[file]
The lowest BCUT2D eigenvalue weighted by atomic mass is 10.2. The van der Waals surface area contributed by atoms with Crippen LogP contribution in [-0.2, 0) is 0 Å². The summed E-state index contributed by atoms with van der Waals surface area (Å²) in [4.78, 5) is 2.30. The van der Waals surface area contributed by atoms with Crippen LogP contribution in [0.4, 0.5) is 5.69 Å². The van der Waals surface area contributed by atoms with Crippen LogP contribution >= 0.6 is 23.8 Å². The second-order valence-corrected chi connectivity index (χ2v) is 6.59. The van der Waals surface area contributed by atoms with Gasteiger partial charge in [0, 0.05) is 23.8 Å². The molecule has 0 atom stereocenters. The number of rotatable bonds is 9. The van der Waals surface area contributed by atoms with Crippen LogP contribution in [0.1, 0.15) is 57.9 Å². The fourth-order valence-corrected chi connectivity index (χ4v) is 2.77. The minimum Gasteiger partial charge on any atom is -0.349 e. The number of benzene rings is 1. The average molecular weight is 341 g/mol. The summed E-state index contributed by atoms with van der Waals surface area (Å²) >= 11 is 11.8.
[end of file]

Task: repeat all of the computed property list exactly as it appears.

The lowest BCUT2D eigenvalue weighted by atomic mass is 10.2. The van der Waals surface area contributed by atoms with Crippen LogP contribution in [-0.2, 0) is 0 Å². The summed E-state index contributed by atoms with van der Waals surface area (Å²) in [4.78, 5) is 2.30. The van der Waals surface area contributed by atoms with Crippen LogP contribution in [0.4, 0.5) is 5.69 Å². The van der Waals surface area contributed by atoms with Crippen LogP contribution >= 0.6 is 23.8 Å². The second-order valence-corrected chi connectivity index (χ2v) is 6.59. The van der Waals surface area contributed by atoms with Gasteiger partial charge in [0, 0.05) is 23.8 Å². The molecule has 0 atom stereocenters. The number of rotatable bonds is 9. The van der Waals surface area contributed by atoms with Crippen LogP contribution in [0.1, 0.15) is 57.9 Å². The fourth-order valence-corrected chi connectivity index (χ4v) is 2.77. The minimum Gasteiger partial charge on any atom is -0.349 e. The number of benzene rings is 1. The average molecular weight is 341 g/mol. The summed E-state index contributed by atoms with van der Waals surface area (Å²) >= 11 is 11.8.